He takes her hand as if it were his to hold and pulls her through the throng of people. She can't fail to notice that this isn't much of a challenge - the crowds part in front of him as though he is the wrong end of a magnet, everyone managing to keep their distance even in the confined space. It is unnerving and impressive all at once.

Nor is she oblivious to the attention the two of them seem to have warranted. Her mother cannot take her eyes off of Astoria's hand, buried in his. She fights the urge to hold it tighter.

They step out onto the terrace and it is as if they have broken free. Their audible sighs of relief are testimony and they glance at each other curiously, each wondering what the other was so keen to escape.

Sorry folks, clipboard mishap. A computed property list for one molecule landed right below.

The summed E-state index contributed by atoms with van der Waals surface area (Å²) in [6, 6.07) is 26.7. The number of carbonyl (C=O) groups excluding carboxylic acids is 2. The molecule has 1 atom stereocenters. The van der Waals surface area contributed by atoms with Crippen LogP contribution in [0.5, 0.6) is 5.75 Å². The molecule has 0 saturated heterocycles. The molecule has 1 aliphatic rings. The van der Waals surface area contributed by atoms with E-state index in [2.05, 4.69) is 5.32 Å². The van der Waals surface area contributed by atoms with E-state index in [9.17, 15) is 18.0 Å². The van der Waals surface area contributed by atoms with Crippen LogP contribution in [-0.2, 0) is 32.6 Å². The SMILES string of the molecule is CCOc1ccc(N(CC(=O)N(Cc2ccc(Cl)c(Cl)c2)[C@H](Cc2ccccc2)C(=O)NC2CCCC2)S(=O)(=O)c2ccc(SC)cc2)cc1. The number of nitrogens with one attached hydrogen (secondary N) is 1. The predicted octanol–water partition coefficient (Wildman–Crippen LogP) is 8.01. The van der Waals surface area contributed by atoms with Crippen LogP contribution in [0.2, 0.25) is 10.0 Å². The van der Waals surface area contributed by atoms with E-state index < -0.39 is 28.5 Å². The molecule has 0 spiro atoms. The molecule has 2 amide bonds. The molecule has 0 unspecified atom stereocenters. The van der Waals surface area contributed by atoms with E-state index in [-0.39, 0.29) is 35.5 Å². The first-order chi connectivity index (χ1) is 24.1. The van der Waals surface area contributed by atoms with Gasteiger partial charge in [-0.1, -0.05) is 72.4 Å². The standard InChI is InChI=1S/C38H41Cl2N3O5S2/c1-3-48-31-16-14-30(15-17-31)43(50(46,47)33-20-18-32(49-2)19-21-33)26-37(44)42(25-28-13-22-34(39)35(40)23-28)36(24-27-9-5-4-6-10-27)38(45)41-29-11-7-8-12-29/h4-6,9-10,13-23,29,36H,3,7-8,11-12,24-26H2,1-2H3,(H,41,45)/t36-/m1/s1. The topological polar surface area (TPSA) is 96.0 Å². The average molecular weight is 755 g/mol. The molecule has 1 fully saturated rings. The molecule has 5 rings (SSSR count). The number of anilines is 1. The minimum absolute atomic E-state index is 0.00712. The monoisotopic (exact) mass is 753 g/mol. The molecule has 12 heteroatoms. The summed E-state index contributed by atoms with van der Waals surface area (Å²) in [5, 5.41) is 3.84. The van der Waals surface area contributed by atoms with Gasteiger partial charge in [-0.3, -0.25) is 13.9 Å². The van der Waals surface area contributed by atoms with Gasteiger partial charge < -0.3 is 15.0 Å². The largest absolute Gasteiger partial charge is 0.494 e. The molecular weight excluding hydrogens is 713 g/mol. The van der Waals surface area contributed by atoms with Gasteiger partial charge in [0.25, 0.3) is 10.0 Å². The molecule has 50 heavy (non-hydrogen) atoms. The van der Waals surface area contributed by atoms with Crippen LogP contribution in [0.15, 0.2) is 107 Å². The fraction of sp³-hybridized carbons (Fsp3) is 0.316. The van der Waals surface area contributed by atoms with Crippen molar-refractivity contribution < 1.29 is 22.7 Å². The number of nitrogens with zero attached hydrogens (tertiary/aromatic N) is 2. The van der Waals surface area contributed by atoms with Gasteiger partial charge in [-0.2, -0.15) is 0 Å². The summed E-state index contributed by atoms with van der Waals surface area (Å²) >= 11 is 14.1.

"I don't think we've been formerly introduced," the blond starts, pulling out a well-thumbed pack of Marlborough Lights and offering them across to her. "Draco Malfoy. Best Man and awkward dinner guest extraordinaire."

She laughs and takes a cigarette, relaxing in the familiarity of it between her fingers, "Astoria Greengrass, bridesmaid and embarrassing younger sister. Delighted to meet you."

He smiles conspiratorially, "Likewise," and frowns suddenly, hands wedged in pockets. "Don't suppose you've got your wand on you, do you?"

She's one step ahead, pulling a silver lighter from her purse.

"It's smaller," she justifies - for he is eyeing her inquisitively - slipping it back into her tiny clutch once lit to emphasise the point.